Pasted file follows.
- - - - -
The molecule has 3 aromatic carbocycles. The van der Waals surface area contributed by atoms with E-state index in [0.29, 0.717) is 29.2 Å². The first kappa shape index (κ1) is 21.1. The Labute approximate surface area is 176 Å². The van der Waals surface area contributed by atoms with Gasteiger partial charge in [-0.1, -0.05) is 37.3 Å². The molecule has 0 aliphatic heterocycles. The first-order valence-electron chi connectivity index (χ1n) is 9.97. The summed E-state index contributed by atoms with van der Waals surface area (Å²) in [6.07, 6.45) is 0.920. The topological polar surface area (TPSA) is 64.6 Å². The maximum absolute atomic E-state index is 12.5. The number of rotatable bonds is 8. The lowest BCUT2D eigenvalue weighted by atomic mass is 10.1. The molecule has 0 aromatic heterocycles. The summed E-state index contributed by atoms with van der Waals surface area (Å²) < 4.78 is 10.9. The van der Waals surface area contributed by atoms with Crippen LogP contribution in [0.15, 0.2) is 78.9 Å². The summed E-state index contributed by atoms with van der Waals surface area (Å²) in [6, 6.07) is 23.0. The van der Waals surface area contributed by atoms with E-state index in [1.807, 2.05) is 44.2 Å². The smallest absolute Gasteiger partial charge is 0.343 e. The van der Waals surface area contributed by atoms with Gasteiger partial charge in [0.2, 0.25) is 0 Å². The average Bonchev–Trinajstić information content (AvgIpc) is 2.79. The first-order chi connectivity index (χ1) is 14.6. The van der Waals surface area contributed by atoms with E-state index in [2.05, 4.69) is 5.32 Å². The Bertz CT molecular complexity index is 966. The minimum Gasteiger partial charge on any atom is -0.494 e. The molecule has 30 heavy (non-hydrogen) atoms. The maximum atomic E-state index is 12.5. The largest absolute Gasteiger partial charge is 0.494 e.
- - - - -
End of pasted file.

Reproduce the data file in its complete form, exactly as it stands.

The molecule has 3 aromatic carbocycles. The van der Waals surface area contributed by atoms with E-state index in [0.29, 0.717) is 29.2 Å². The first kappa shape index (κ1) is 21.1. The Labute approximate surface area is 176 Å². The van der Waals surface area contributed by atoms with Gasteiger partial charge in [-0.1, -0.05) is 37.3 Å². The molecule has 0 aliphatic heterocycles. The first-order valence-electron chi connectivity index (χ1n) is 9.97. The summed E-state index contributed by atoms with van der Waals surface area (Å²) in [6.07, 6.45) is 0.920. The topological polar surface area (TPSA) is 64.6 Å². The maximum absolute atomic E-state index is 12.5. The number of rotatable bonds is 8. The lowest BCUT2D eigenvalue weighted by atomic mass is 10.1. The molecule has 0 aromatic heterocycles. The summed E-state index contributed by atoms with van der Waals surface area (Å²) < 4.78 is 10.9. The van der Waals surface area contributed by atoms with Crippen LogP contribution in [0.15, 0.2) is 78.9 Å². The summed E-state index contributed by atoms with van der Waals surface area (Å²) in [6, 6.07) is 23.0. The van der Waals surface area contributed by atoms with E-state index in [1.807, 2.05) is 44.2 Å². The smallest absolute Gasteiger partial charge is 0.343 e. The van der Waals surface area contributed by atoms with Gasteiger partial charge in [0.2, 0.25) is 0 Å². The average Bonchev–Trinajstić information content (AvgIpc) is 2.79. The first-order chi connectivity index (χ1) is 14.6. The van der Waals surface area contributed by atoms with E-state index in [2.05, 4.69) is 5.32 Å². The Bertz CT molecular complexity index is 966. The minimum Gasteiger partial charge on any atom is -0.494 e. The molecule has 30 heavy (non-hydrogen) atoms. The maximum atomic E-state index is 12.5. The largest absolute Gasteiger partial charge is 0.494 e.